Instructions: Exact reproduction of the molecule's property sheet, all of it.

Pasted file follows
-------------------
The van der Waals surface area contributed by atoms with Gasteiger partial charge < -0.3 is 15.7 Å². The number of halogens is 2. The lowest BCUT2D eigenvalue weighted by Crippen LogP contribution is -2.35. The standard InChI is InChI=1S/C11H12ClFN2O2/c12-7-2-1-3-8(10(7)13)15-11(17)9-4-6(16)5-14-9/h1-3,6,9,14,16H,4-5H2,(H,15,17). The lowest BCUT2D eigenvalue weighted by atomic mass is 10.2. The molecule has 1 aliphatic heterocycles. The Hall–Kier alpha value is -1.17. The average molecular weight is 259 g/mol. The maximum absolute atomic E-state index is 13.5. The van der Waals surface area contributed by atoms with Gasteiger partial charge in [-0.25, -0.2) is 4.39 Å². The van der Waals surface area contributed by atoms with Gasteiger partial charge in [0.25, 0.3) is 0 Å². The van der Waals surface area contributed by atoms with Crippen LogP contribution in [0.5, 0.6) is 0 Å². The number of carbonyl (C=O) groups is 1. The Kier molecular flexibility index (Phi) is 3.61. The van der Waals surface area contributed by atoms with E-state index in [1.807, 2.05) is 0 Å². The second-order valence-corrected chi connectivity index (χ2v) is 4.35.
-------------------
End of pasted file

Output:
The van der Waals surface area contributed by atoms with Gasteiger partial charge < -0.3 is 15.7 Å². The number of halogens is 2. The lowest BCUT2D eigenvalue weighted by Crippen LogP contribution is -2.35. The standard InChI is InChI=1S/C11H12ClFN2O2/c12-7-2-1-3-8(10(7)13)15-11(17)9-4-6(16)5-14-9/h1-3,6,9,14,16H,4-5H2,(H,15,17). The lowest BCUT2D eigenvalue weighted by atomic mass is 10.2. The molecule has 1 aliphatic heterocycles. The Hall–Kier alpha value is -1.17. The average molecular weight is 259 g/mol. The maximum absolute atomic E-state index is 13.5. The van der Waals surface area contributed by atoms with Gasteiger partial charge in [-0.25, -0.2) is 4.39 Å². The van der Waals surface area contributed by atoms with Gasteiger partial charge in [0.25, 0.3) is 0 Å². The van der Waals surface area contributed by atoms with Crippen LogP contribution in [0.5, 0.6) is 0 Å². The number of carbonyl (C=O) groups is 1. The Kier molecular flexibility index (Phi) is 3.61. The van der Waals surface area contributed by atoms with E-state index in [1.807, 2.05) is 0 Å². The second-order valence-corrected chi connectivity index (χ2v) is 4.35.